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December 20, 1946


The opinion of the court was delivered by: JONES

The defendant, the Market Administrator, contends that there is no jurisdiction in this Court to review the action of the Secretary of Agriculture until the Secretary of Agriculture has heard and finally decided the complainants' petition now pending before him under Section 8c(15)(A) and (B) of the Act, Title 7 U.S.C.A. § 608c(15)(A, B).

 The complainants urge upon the Court that they have taken all required statutory steps for securing a hearing and decision before the Secretary of Agriculture, including an application to postpone the effective date of Order 75, applicable to the handling of milk in the Cleveland marketing area. This application was denied by the Judicial Officer of the Secretary of Agriculture in a written opinion fully setting forth the reasons for the action taken, and filed October 16, 1946. Thus the complainants assert that having complied with all sections of the Marketing Act and having sought, unsuccessfully, interim relief before the secretary of Agriculture, they are entitled to injunctive relief against alleged irreparable injury under the equity or statutory power of this Court.

 It was thought that a case just decided by the Supreme Court of the United States might furnish some answer or point the way to a decision of this question. The opinion in that case, United States of America, Petitioner, v. Ruzicka et al., 67 S. Ct. 207, 511, has just been received and examined and while there are some enlightening statements therein on the purposes and effect of these considered sections of the Agricultural Marketing Agreement Act, together with the relative powers of the courts and administrative agencies and orders promulgated under said Act, our question is undecided. The only reference to the question that might have been determined is found at the end of the opinion in this language:

 ' * * * And so we are not called upon to decide what powers inhere in a court of equity, exercising due judicial discretion, even in a suit such as was here brought by the United States for the enforcement of an order under Sec. 8a. We say this because it appears that at a stage in the proceedings in the district court a motion for a stay, pending disposition of the petition by the Ruzickas before the Secretary of Agriculture, was made by the respondents. With the court's leave, this motion was subsequently withdrawn. The power of the district court to have acted on it is therefore not before us.'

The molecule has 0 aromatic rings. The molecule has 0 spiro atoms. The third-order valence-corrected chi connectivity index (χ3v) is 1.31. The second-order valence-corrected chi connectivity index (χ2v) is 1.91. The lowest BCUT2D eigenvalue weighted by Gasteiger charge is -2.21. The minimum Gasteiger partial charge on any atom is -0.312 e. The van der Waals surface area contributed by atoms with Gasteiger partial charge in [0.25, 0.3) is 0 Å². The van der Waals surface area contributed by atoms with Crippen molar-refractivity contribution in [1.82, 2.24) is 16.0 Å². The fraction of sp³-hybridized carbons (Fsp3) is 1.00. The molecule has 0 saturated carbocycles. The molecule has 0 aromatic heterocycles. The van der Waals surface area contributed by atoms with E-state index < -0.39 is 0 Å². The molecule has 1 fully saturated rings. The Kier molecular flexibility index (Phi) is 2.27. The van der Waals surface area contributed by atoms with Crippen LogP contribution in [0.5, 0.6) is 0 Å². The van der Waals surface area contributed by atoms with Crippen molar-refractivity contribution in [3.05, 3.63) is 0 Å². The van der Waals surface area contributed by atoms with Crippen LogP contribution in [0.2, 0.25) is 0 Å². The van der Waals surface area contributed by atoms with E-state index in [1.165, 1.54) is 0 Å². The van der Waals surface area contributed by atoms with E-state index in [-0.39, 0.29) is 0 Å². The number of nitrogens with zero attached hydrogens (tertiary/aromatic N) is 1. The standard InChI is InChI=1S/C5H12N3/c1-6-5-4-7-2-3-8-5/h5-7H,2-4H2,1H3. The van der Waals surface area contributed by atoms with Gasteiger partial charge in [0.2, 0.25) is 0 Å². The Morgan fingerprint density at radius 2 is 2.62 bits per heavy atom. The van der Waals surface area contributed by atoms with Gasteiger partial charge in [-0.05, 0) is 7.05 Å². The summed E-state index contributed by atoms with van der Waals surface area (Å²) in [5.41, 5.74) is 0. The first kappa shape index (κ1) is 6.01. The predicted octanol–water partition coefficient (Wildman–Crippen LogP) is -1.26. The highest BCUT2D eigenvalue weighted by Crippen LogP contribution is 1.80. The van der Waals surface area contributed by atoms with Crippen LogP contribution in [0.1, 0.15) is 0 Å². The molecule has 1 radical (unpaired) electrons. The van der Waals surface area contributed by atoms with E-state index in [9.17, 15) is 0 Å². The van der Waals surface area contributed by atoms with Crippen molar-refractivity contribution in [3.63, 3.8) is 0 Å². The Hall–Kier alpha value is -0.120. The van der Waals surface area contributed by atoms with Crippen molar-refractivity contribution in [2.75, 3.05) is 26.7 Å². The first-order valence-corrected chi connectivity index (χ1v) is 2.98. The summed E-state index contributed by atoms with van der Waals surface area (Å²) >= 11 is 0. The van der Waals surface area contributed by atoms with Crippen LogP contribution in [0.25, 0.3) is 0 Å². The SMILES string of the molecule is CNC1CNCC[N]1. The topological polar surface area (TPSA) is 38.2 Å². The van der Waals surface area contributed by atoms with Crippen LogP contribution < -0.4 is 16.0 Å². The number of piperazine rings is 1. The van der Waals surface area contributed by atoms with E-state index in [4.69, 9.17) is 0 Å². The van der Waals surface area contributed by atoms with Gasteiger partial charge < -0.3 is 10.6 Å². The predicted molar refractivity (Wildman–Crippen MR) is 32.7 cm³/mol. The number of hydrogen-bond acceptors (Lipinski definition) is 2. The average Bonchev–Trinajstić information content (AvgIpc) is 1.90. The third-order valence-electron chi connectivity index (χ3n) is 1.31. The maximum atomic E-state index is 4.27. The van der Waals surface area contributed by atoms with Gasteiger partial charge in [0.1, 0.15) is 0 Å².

The complainants rely upon Section 10(d) of the Administrative Procedure Act, 5 U.S.C.A. § 1009(d) approved June 11, 1946 and effective three months subsequent to that date. This section is entitled 'Interim Relief' and provides that: 'Pending judicial review any agency is authorized, where it finds that justice so requires, to postpone the effective date of any action taken by it. Upon such conditions as may be required and to the extent necessary to prevent irreparable injury, every reviewing court (including every court to which a case may be taken on appeal from or upon application for certiorari or other writ to a reviewing court) is authorized to issue all necessary and appropriate process to postpone the effective date of any agency action or to preserve status or rights pending conclusion of the review proceedings.'